Cybersecurity is everyone's responsibility
By Deana Scott, Cybersecurity Community of Practice Chair, Australasian Institute of Digital Health
Monday, 28 March, 2022
Health care continues to become increasingly digitised with an ever-expanding range of infrastructure options, technology platforms and devices being implemented and accessed both internally and externally by hospitals and healthcare organisations. Across the globe, the pandemic has seen the speed of digitisation in care delivery accelerate, with many organisations being caught off guard by legacy infrastructure, poor systemisation and a need to rapidly pivot in response to daily announcements and infection rates.
The challenge now is how do healthcare organisations continue to respond with a secure approach to ensure the sector doesn’t suffer a virtual pandemic due to the opportunistic actions of malicious actors?
Health care has continued to hold first place in the biannual notifiable breach reports and therefore is a top concern for the Office of the Australian Privacy Commissioner (Office of the Australian Information Commissioner, 2022). Of significance, compromised credentials made up 60% of reported cyber incidents, highlighting the need for greater awareness and responsibility in protecting user profiles. Ransomware is in third place and the impact of such an attack can severely disrupt the delivery of care and, consequently, patient safety.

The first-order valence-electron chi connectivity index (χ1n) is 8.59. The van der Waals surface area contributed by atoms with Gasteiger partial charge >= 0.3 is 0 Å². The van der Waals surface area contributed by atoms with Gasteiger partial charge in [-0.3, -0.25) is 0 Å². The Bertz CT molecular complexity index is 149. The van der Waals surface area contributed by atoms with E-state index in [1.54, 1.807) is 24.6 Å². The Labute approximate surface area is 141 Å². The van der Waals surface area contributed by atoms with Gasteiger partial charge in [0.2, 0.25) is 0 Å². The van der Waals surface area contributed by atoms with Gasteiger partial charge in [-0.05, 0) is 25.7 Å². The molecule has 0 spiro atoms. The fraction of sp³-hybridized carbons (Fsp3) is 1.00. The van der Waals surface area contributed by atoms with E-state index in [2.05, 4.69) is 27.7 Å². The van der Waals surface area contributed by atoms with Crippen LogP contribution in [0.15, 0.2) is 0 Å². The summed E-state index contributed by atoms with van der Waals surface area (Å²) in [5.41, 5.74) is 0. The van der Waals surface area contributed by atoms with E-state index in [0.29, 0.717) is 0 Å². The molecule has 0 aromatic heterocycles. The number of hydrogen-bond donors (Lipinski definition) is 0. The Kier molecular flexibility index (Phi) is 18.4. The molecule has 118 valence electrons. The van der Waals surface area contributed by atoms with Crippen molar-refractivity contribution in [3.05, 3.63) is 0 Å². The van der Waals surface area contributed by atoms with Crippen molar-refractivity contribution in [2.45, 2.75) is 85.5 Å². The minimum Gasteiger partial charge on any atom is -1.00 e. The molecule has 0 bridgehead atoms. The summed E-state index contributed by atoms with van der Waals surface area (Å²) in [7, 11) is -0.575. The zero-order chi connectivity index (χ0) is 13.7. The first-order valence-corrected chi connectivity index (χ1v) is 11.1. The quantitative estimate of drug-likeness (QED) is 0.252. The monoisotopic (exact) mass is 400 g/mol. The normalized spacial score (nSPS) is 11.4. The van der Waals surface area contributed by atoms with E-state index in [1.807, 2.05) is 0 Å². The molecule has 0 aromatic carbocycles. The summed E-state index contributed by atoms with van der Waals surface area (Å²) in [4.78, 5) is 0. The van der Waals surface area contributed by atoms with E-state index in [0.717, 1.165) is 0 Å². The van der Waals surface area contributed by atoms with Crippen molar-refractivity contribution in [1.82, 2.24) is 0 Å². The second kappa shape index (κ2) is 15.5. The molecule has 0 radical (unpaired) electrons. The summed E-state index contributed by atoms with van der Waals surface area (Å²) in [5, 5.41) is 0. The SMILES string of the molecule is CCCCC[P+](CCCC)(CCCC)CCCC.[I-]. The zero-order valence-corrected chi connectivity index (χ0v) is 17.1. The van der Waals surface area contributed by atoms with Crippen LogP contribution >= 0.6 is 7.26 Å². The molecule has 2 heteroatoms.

Consumer confidence is crucial to the reputation and sustainability of any organisation and will become a significant metric as health care makes its slow but incremental progress towards value-based care. This brings us back to the question of how health care continues to leverage technology while mitigating the potential for a cyber attack and retain consumer confidence in delivery of care. The answers lie in a two-pronged approach, one that involves accepting that cybersecurity is at the intersection of people and technology. It is a symbiotic relationship, like hardware and software.
Internal as well as external stakeholders must be engaged in any cyber strategy and they are key to mitigating cyber incidents. It requires a ‘whole of organisation’ approach with cyber hygiene protocols embedded into agreements, contracts and onboarding and offboarding activities for staff, contractors and suppliers.
The OAIC Notifiable Breaches Report July to December 2021 (Office of the Australian Information Commissioner, 2022) again highlighted the increase in human error breaches. It is no longer accepted that cyber hygiene protocols be the sole responsibility of the IT department or require a technical ‘fix’. There is a broader problem embedded across health care of abdicating one’s responsibility by proxy.
The Australian Digital Health Agency (Australian Digital Health Agency, 2022) website states: “Everyone involved in providing and supporting healthcare plays a role in maintaining the privacy of people’s information that healthcare provider organisations hold. This means making sure everyone is secure in their online behaviours, both at work and at home.”